This research may well have found a real breakthrough in fundamental marine microecology. It could help with fisheries, aquaculture, marine ecosystem health, and anything else to do with practical marine biology.
Ah…Are we missing a trick here?
Viruses are traditionally considered very high risk problems, with plenty of reason. Many of them are dangerous. They’re difficult to manage. Their pathology, notably that of the much-cursed coronaviruses, is particularly tricky.
But… The fact that these microbes eat viruses got me thinking. Hunting and eating a virus looks like hard work, but the Picozoa seem to be on a winning deal. Obviously, they can destroy viruses, and therefore must have some way of breaking them down.
That’s not of itself a simple process. Some microbial and fungal enzymes make industrial chemicals look positively feeble. The Picozoa have apparently got their viral-killing processes down to a fine art, effective enough for them to thrive. So what’s the process? Too soon to tell.
The viral shunt mechanism, however, is better known and much easier to understand in depth. This process turns organic waste into accessible nutrients for microbiota and plankton. Recycling ex-viruses seems pretty straightforward, at least in theory.
A leap of odd logic
Viruses are a truly tough, expensive, global pest in most cases. They contain a lot of useful nutrients, just in a very dangerous package. Viral mass on Earth could well be in the tens of billions of tons.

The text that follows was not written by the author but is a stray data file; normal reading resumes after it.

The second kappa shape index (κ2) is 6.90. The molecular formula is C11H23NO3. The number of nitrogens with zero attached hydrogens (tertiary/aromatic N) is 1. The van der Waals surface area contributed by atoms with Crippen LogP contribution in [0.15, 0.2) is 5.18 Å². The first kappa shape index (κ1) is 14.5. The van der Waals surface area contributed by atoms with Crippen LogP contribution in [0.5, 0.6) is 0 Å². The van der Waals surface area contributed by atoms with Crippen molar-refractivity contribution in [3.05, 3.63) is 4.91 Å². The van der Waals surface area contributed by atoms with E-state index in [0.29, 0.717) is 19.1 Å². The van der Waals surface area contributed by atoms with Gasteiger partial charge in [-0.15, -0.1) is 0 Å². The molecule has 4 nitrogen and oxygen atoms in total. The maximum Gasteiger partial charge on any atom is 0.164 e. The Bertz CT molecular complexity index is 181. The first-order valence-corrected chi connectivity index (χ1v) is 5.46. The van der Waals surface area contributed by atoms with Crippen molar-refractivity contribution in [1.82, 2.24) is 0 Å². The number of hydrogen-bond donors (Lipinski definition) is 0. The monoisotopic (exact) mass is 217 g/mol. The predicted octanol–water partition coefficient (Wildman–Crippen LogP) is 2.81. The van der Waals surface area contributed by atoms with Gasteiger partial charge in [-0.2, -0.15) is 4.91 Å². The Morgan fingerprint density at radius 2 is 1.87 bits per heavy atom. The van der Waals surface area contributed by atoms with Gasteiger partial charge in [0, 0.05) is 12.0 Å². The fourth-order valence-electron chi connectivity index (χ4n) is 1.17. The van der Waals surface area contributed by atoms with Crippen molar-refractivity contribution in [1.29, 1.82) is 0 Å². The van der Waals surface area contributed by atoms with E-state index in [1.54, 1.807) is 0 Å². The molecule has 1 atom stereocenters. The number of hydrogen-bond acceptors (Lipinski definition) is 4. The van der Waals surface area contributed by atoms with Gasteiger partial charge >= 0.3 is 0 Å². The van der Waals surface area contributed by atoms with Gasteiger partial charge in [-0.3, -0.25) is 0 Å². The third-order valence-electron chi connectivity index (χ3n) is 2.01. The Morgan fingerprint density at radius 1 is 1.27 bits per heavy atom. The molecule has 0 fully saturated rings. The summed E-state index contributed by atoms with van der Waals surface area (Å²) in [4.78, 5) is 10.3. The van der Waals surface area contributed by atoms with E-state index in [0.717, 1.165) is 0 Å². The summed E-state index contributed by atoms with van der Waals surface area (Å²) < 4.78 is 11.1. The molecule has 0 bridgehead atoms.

So why not turn viruses into massive reservoirs of nutrients? Maybe even “virus burgers”, synthetic protein with built-in or added nutrients from viruses? How about animal feed? Viruses can replicate like almost nothing else. They’re “sustainable” in volumes few other organic materials could approach.
These proteins would obviously need to be fully digestible for consumption, like no “cardboard” compounds, but what if we could mass produce tons of viral steak? (No promises about the taste, though.)
As for harvesting materials from viral biomasses, that’s a lot simpler. Artificial viral shunt, backed up by some basic separation technologies, should do the trick. There’d be vast amounts of raw materials to be obtained.
Some of those materials, notably nitrogen, have immediate uses, too, as in fertilizer and basic chemical and biochemical processes. As carbon sinks and sources of carbon and phosphorous recovery, viruses could be pretty handy, too. The sheer scale of viral populations could turn these nuisances into major global commodity assets.
Environmental benefits?
The main benefit at the moment would be reducing viral pressure on enfeebled environments. This would be very useful for environments which are already under enough stress.
Any way you look at it, harnessing viruses as macroeconomic assets makes sense. They’re costing a fortune to manage. The global viral population is almost incalculable in scale and degrees of risk. If we can get a handle on the viruses, a huge range of issues could become a lot less risky and a lot more profitable.
Slight digression
Just a thought - The viral shunt process could also be a clue to taking the sting out of marauding viruses like coronaviruses, Ebola and other very much- unwanted viral representatives. There must be some non-marine version of Picozoa. What if a land-based Picozoan or several could be brought into service as a public health asset? Reduce the population of these nuisances, and reduce the risk? Should work.